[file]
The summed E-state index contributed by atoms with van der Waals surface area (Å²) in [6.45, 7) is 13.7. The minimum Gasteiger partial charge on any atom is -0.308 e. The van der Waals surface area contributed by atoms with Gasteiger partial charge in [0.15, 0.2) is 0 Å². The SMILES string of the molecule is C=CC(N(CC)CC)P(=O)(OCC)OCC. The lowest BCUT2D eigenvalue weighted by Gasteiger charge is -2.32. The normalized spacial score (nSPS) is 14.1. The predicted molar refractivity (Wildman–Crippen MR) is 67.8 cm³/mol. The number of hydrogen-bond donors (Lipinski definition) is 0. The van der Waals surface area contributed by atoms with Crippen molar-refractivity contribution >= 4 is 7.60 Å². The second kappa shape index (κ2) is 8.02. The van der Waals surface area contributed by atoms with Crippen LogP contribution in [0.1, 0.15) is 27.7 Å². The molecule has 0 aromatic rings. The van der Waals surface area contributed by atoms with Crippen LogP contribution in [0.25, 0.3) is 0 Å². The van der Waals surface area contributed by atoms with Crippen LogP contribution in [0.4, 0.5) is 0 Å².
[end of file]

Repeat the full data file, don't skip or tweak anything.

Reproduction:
The summed E-state index contributed by atoms with van der Waals surface area (Å²) in [6.45, 7) is 13.7. The minimum Gasteiger partial charge on any atom is -0.308 e. The van der Waals surface area contributed by atoms with Gasteiger partial charge in [0.15, 0.2) is 0 Å². The SMILES string of the molecule is C=CC(N(CC)CC)P(=O)(OCC)OCC. The lowest BCUT2D eigenvalue weighted by Gasteiger charge is -2.32. The normalized spacial score (nSPS) is 14.1. The predicted molar refractivity (Wildman–Crippen MR) is 67.8 cm³/mol. The number of hydrogen-bond donors (Lipinski definition) is 0. The van der Waals surface area contributed by atoms with Crippen molar-refractivity contribution >= 4 is 7.60 Å². The second kappa shape index (κ2) is 8.02. The van der Waals surface area contributed by atoms with Crippen LogP contribution in [0.1, 0.15) is 27.7 Å². The molecule has 0 aromatic rings. The van der Waals surface area contributed by atoms with Crippen LogP contribution in [0.25, 0.3) is 0 Å². The van der Waals surface area contributed by atoms with Crippen LogP contribution in [0.4, 0.5) is 0 Å².